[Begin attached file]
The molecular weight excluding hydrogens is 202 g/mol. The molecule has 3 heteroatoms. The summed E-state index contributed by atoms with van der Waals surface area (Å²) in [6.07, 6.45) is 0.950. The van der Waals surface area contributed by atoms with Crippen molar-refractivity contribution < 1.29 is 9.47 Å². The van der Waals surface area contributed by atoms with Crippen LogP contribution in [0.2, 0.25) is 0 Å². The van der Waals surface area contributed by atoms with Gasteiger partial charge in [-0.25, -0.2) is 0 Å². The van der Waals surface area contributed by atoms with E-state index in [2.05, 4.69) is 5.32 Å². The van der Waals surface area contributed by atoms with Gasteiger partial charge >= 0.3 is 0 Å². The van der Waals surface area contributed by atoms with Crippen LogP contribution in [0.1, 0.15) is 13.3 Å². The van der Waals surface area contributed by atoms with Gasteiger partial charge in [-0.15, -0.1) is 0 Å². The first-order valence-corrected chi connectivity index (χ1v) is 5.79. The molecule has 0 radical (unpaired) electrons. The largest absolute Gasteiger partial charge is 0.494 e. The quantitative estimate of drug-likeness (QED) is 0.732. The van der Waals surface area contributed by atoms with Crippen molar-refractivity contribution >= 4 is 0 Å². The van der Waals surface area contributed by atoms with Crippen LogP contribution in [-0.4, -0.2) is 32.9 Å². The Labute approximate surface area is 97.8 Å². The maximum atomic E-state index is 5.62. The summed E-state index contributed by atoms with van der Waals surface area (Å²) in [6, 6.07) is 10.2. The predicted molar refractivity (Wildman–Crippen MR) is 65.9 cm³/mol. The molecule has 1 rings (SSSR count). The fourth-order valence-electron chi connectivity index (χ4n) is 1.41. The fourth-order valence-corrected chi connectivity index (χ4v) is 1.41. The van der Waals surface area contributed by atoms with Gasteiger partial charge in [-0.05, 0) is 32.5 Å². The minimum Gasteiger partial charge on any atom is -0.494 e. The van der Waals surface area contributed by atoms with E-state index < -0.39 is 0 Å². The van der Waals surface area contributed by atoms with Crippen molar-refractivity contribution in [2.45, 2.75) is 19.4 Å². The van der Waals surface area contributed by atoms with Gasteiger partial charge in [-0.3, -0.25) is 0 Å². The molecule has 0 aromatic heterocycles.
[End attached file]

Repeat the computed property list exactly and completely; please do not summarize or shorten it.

The molecular weight excluding hydrogens is 202 g/mol. The molecule has 3 heteroatoms. The summed E-state index contributed by atoms with van der Waals surface area (Å²) in [6.07, 6.45) is 0.950. The van der Waals surface area contributed by atoms with Crippen molar-refractivity contribution < 1.29 is 9.47 Å². The van der Waals surface area contributed by atoms with Crippen LogP contribution in [0.2, 0.25) is 0 Å². The van der Waals surface area contributed by atoms with Gasteiger partial charge in [-0.25, -0.2) is 0 Å². The van der Waals surface area contributed by atoms with E-state index in [2.05, 4.69) is 5.32 Å². The van der Waals surface area contributed by atoms with Gasteiger partial charge >= 0.3 is 0 Å². The van der Waals surface area contributed by atoms with Crippen LogP contribution in [0.1, 0.15) is 13.3 Å². The van der Waals surface area contributed by atoms with Gasteiger partial charge in [-0.15, -0.1) is 0 Å². The first-order valence-corrected chi connectivity index (χ1v) is 5.79. The molecule has 0 radical (unpaired) electrons. The largest absolute Gasteiger partial charge is 0.494 e. The quantitative estimate of drug-likeness (QED) is 0.732. The van der Waals surface area contributed by atoms with Crippen molar-refractivity contribution >= 4 is 0 Å². The van der Waals surface area contributed by atoms with Crippen LogP contribution in [-0.4, -0.2) is 32.9 Å². The Labute approximate surface area is 97.8 Å². The maximum atomic E-state index is 5.62. The summed E-state index contributed by atoms with van der Waals surface area (Å²) in [6, 6.07) is 10.2. The predicted molar refractivity (Wildman–Crippen MR) is 65.9 cm³/mol. The molecule has 1 rings (SSSR count). The fourth-order valence-electron chi connectivity index (χ4n) is 1.41. The fourth-order valence-corrected chi connectivity index (χ4v) is 1.41. The van der Waals surface area contributed by atoms with Gasteiger partial charge in [-0.05, 0) is 32.5 Å². The minimum Gasteiger partial charge on any atom is -0.494 e. The van der Waals surface area contributed by atoms with E-state index < -0.39 is 0 Å². The van der Waals surface area contributed by atoms with Crippen molar-refractivity contribution in [2.45, 2.75) is 19.4 Å². The van der Waals surface area contributed by atoms with Gasteiger partial charge in [-0.3, -0.25) is 0 Å². The molecule has 0 aromatic heterocycles.